Getting The Message
reply to post by Phage
"Ominous" is in the mind of the beholder, but the potential for mischief in the case of direct brain-to-brain communication is nothing new in fiction
or here on ATS.
Regarding the use of the word "communication", it's a very broad term which has a variety of specific meanings depending on context or specialty, but
fundamentally involves a transfer of information at some level:
"Information" is likewise a very broad term which can be affected by context:
In the barest sense, if some form of information has been transferred from one entity to another in some manner, whether in the form of a single
energy state transition at a subatomic level or in the form of Tolstoy's War and Peace
via the printed word, communication has occurred.
Sorry if all those cites come across as pedantic, but if we're working under different definitions, we'll tend to get our signals crossed.
As for how all that applies to the experiments in question, I would first like to emphasize that years of ATS membership have made me quite a skeptic
myself, so I'm definitely not suggesting anything wrong with allowing for the possibility that the researchers used improper methodologies,
misinterpreted their findings, misrepresented
their findings or that the whole thing may just be one big lie.
One never truly knows.
With that disclaimer in mind, if what the researchers are claiming is, in fact, what they observed, then the evidence of some form of communication is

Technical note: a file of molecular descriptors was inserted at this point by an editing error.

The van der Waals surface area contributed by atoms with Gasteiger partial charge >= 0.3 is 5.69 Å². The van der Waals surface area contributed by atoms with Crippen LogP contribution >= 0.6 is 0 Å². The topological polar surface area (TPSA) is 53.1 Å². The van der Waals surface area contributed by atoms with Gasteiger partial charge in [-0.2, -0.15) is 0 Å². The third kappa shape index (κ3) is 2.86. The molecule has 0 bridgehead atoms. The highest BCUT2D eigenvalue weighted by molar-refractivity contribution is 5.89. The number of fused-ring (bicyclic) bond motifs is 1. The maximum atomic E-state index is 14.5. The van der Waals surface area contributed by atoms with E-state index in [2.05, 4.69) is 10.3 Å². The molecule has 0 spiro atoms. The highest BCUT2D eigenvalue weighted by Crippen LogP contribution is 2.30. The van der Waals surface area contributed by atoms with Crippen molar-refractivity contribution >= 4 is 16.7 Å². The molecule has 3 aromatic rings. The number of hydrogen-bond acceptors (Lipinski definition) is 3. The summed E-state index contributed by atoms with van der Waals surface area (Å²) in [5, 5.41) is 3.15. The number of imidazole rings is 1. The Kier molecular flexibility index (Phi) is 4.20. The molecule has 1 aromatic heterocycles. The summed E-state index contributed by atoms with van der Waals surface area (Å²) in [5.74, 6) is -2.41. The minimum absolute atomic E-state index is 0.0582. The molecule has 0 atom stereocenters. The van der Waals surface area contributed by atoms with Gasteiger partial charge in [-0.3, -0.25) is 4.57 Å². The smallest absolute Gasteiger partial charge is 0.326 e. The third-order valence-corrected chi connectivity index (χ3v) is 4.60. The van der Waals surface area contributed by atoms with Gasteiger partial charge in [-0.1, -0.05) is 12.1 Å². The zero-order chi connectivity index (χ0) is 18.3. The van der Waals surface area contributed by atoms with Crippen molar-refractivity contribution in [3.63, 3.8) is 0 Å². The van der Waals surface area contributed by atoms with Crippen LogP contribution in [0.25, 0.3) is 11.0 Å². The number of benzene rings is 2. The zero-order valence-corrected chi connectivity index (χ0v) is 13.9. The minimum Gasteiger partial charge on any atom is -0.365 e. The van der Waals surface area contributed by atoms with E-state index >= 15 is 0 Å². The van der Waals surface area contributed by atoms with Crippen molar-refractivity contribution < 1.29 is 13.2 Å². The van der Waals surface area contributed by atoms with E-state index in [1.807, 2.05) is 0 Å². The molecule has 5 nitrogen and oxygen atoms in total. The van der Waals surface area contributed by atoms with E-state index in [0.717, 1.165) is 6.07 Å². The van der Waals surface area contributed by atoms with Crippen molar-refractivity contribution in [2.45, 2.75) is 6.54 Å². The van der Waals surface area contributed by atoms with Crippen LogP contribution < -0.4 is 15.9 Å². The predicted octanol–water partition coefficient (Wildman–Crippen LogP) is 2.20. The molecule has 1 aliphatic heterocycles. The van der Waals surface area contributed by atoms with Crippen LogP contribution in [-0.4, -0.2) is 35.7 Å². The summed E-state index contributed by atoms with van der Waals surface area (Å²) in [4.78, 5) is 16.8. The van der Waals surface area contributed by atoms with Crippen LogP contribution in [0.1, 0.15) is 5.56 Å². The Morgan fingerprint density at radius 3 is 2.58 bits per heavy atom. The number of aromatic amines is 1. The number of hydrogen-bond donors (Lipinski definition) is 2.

actually rather strong. Even if it's just getting one rat to press a lever at the right time, let alone the right lever, that requires
For that matter, a light flashing on or off is, itself, a form of communication. If it conveys information of some kind, however, crude, that's what
Your own assertions about the use of classical condition techniques assume communication as well, since a stimulus is itself a form of communication,
hence my vociferous objections to asserting communication is not occurring.
In any case, I do think referring to the activities of the BTBI as "telepathy" is not supported by the evidence. However, the evidence for effective
electronic interfaces with brains is voluminous and supported by decades of experiments, not just this one.
Of greatest interest to me in this case is the authors' inference that the rats' behavior may involve neuroplastic adaptation through the BTBI,
because that mechanism would compensate to some extent for the individual variations you've mentioned between different brains. The need for such a
mechanism has posed one of the greater challenges in developing direct-brain interfaces so far.
On that, I would like to point out that neuroscience has already identified a great deal of similarities among brains, including where various
activities occur (such as sensory perception, motor control, etc.) and the significance of different kinds of signals detected by electrodes. While
"decoding" them is still a very nascent combination of art and science, there has been progress with that as well.
So in a sense, a couple of rats learning to work together via an electronic direct-brain link is actually unremarkable from a neuroscience point of
view, but does have broad implications and -- as you have suggested -- on a larger scale, potentially profound ramifications.
(Oh dear. It appears I've reverted to my rather infamous penchant for gratuitous verbosity. Abandon all hope.
edit on 3/3/2013 by Majic because: (no reason given)